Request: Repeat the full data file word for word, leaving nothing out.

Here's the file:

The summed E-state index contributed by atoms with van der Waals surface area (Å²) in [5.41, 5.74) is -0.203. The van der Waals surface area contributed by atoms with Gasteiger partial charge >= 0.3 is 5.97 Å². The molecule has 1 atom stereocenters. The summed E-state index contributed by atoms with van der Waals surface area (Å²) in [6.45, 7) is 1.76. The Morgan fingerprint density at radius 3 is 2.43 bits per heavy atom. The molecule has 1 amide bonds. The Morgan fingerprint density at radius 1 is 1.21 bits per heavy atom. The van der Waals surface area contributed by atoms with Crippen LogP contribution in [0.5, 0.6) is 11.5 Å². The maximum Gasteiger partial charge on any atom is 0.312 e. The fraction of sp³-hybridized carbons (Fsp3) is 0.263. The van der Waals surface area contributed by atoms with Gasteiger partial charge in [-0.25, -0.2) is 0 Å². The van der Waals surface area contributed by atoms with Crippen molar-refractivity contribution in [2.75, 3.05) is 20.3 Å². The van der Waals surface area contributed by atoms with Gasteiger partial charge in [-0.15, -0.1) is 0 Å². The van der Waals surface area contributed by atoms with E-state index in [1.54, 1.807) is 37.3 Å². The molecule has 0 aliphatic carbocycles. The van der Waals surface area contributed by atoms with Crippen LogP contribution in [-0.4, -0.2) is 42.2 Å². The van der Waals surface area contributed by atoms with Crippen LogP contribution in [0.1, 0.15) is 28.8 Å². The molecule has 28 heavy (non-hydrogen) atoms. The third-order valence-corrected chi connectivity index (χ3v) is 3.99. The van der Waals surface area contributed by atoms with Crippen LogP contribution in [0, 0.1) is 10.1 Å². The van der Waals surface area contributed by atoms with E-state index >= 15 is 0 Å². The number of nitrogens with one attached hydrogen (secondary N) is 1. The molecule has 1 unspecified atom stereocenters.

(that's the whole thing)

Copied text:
The summed E-state index contributed by atoms with van der Waals surface area (Å²) in [5.41, 5.74) is -0.203. The van der Waals surface area contributed by atoms with Gasteiger partial charge >= 0.3 is 5.97 Å². The molecule has 1 atom stereocenters. The summed E-state index contributed by atoms with van der Waals surface area (Å²) in [6.45, 7) is 1.76. The Morgan fingerprint density at radius 3 is 2.43 bits per heavy atom. The molecule has 1 amide bonds. The Morgan fingerprint density at radius 1 is 1.21 bits per heavy atom. The van der Waals surface area contributed by atoms with Crippen LogP contribution in [0.5, 0.6) is 11.5 Å². The maximum Gasteiger partial charge on any atom is 0.312 e. The fraction of sp³-hybridized carbons (Fsp3) is 0.263. The van der Waals surface area contributed by atoms with Gasteiger partial charge in [-0.25, -0.2) is 0 Å². The van der Waals surface area contributed by atoms with Crippen molar-refractivity contribution in [2.75, 3.05) is 20.3 Å². The van der Waals surface area contributed by atoms with Gasteiger partial charge in [-0.15, -0.1) is 0 Å². The van der Waals surface area contributed by atoms with E-state index in [1.54, 1.807) is 37.3 Å². The molecule has 0 aliphatic carbocycles. The van der Waals surface area contributed by atoms with Crippen LogP contribution in [-0.4, -0.2) is 42.2 Å². The van der Waals surface area contributed by atoms with Crippen LogP contribution in [0.1, 0.15) is 28.8 Å². The molecule has 28 heavy (non-hydrogen) atoms. The third-order valence-corrected chi connectivity index (χ3v) is 3.99. The van der Waals surface area contributed by atoms with Crippen LogP contribution in [0, 0.1) is 10.1 Å². The van der Waals surface area contributed by atoms with E-state index >= 15 is 0 Å². The number of nitrogens with one attached hydrogen (secondary N) is 1. The molecule has 1 unspecified atom stereocenters.